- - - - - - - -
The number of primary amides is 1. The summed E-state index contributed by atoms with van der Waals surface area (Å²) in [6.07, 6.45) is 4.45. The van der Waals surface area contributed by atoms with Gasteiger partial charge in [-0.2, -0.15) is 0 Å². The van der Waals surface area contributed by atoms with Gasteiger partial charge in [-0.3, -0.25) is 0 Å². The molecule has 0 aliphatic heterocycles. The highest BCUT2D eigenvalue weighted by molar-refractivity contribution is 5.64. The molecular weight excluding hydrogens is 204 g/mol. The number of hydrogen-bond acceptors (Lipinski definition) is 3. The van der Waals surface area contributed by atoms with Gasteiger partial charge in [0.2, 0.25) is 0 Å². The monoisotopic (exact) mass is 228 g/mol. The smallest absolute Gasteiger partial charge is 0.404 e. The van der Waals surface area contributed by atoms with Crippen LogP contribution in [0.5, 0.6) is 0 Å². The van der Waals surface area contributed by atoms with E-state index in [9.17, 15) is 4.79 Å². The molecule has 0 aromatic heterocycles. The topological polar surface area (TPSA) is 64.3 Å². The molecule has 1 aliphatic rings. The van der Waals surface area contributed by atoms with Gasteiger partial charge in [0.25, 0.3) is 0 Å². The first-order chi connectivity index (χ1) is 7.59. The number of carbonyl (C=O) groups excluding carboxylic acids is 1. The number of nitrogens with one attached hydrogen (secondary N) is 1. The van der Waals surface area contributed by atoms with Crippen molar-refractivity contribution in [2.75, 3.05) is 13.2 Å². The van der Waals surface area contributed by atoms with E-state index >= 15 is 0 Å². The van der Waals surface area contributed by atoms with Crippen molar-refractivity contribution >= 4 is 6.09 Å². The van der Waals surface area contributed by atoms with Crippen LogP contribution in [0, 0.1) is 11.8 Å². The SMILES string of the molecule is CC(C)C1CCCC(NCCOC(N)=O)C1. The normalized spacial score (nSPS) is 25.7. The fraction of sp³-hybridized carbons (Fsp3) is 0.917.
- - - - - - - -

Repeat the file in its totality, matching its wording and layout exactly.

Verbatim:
The number of primary amides is 1. The summed E-state index contributed by atoms with van der Waals surface area (Å²) in [6.07, 6.45) is 4.45. The van der Waals surface area contributed by atoms with Gasteiger partial charge in [-0.2, -0.15) is 0 Å². The van der Waals surface area contributed by atoms with Gasteiger partial charge in [-0.3, -0.25) is 0 Å². The molecule has 0 aliphatic heterocycles. The highest BCUT2D eigenvalue weighted by molar-refractivity contribution is 5.64. The molecular weight excluding hydrogens is 204 g/mol. The number of hydrogen-bond acceptors (Lipinski definition) is 3. The van der Waals surface area contributed by atoms with Gasteiger partial charge in [0.2, 0.25) is 0 Å². The monoisotopic (exact) mass is 228 g/mol. The smallest absolute Gasteiger partial charge is 0.404 e. The van der Waals surface area contributed by atoms with Crippen LogP contribution in [0.5, 0.6) is 0 Å². The van der Waals surface area contributed by atoms with E-state index in [9.17, 15) is 4.79 Å². The molecule has 0 aromatic heterocycles. The topological polar surface area (TPSA) is 64.3 Å². The molecule has 1 aliphatic rings. The van der Waals surface area contributed by atoms with Gasteiger partial charge in [0.25, 0.3) is 0 Å². The first-order chi connectivity index (χ1) is 7.59. The number of carbonyl (C=O) groups excluding carboxylic acids is 1. The number of nitrogens with one attached hydrogen (secondary N) is 1. The van der Waals surface area contributed by atoms with Crippen molar-refractivity contribution in [2.75, 3.05) is 13.2 Å². The van der Waals surface area contributed by atoms with E-state index >= 15 is 0 Å². The van der Waals surface area contributed by atoms with Crippen molar-refractivity contribution >= 4 is 6.09 Å². The van der Waals surface area contributed by atoms with Crippen LogP contribution in [0, 0.1) is 11.8 Å². The SMILES string of the molecule is CC(C)C1CCCC(NCCOC(N)=O)C1. The normalized spacial score (nSPS) is 25.7. The fraction of sp³-hybridized carbons (Fsp3) is 0.917.